Earther bias sucks.
As you know, the answer is overwhelmingly -- no, they have no choice.
I am utterly flabbergasted by your refusal to admit that places like Guam, Puerto Rico, the Philippines, and Hawaii are not American colonies part of an American empire, because literally every American source both contemporary and modern regards them as such.
Why are you trying to say they're not?
At what point did history become ethics? Why should we subvert the elusive search for facts to moralist concerns? If you want to be a preacher, go preach. If you want to save the world, go into politics. If you want to invent a world free of evil, take Prozac. -Dave Williams, George Mason Univ.
Yes and no.
Obviously we partake of English history, law and culture to a substantial degree.... we began as English colonies after all. Nor do I dispute that America has "most in common" with Britain and the other former Brit colonies like Canada and Australia... we share a language (more or less) and a substantial amount of cultural and legal underpinnings.
However, the US has diverged greatly since colonial days. Hacking territories out of the wilderness, warring with the native tribes ( and anyone else in the way) in vicious combats where women and children on both sides were massacred, ambitiously pushing until our borders were "sea to shining sea", and the nature of our break with Britain, have made us a people who are far more individualistic; far less group-oriented; far more distrustful of authority; considerably more violent and warlike (at least compared to modern Britain); and generally more stubborn and nonconformist.
The bit about our government being parliamentary is all wrong. Just because we have two Houses doesn't make it at all Parlimentary; one party can control the Senate while the other holds the House and Presidency, for instance, something that would not happen in UK, and the "loyal opposition" actually has the power in many cases to prevent much bills from passing. Also the Presidency has grown vastly more powerful than originally conceived, with vastly more power concentrated in one man than is the case with the PM... and again, the President can be of one party while the House AND Senate are dominated by the other party; this happens often here, but not in the UK.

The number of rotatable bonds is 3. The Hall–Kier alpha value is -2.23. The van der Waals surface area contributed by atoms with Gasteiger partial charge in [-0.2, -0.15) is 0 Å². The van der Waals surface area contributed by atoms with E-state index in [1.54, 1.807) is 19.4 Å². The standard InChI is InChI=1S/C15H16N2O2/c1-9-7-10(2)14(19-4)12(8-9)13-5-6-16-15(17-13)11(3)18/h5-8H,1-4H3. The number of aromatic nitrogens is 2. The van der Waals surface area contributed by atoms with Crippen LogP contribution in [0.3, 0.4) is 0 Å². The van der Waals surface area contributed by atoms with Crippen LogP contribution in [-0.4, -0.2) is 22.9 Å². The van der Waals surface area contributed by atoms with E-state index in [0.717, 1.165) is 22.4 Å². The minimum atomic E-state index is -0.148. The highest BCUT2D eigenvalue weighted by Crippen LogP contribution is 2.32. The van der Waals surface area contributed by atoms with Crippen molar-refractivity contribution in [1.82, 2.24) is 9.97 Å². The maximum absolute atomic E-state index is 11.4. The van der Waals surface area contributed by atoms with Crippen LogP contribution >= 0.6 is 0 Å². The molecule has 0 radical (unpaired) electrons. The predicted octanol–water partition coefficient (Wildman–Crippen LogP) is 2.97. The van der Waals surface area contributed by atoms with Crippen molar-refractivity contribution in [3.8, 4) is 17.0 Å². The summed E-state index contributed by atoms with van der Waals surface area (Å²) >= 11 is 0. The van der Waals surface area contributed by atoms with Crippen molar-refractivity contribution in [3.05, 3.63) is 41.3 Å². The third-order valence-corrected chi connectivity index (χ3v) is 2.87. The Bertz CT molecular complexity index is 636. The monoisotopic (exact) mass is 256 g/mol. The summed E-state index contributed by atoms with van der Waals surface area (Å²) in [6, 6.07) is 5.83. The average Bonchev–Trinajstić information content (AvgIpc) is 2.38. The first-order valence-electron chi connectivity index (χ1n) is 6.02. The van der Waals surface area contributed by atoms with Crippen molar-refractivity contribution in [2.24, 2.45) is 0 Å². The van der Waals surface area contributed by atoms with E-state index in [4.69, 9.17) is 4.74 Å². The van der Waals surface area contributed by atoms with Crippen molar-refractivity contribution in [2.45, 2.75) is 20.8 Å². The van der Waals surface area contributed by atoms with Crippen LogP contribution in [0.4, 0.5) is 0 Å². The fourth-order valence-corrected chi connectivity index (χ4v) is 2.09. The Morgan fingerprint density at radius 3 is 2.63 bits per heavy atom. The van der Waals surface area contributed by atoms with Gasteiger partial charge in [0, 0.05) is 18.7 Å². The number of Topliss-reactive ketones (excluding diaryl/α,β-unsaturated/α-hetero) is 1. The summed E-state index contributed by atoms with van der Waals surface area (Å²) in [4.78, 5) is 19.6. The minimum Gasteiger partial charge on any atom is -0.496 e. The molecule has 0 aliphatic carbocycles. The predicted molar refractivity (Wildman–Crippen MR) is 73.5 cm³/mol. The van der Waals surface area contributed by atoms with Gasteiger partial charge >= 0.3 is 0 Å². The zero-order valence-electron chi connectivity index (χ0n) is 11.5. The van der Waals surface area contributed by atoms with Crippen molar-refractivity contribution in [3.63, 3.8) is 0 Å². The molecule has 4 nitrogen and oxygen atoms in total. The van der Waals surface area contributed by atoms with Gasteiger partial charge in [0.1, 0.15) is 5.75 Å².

I will grant you there are many similarities; as I said, the US and UK and former Brit colonies have more in common with each other than with any other nation on Earth. However there are fundamental differences as well that cannot be ignored, which make the American people a culture in their own right, and not only a subculture of Britain.
Last edited by Goshin; 06-06-14 at 04:16 PM.
Fiddling While Rome Burns
Carthago Delenda Est
"I used to roll the dice; see the fear in my enemies' eyes... listen as the crowd would sing, 'now the old king is dead, Long Live the King.'.."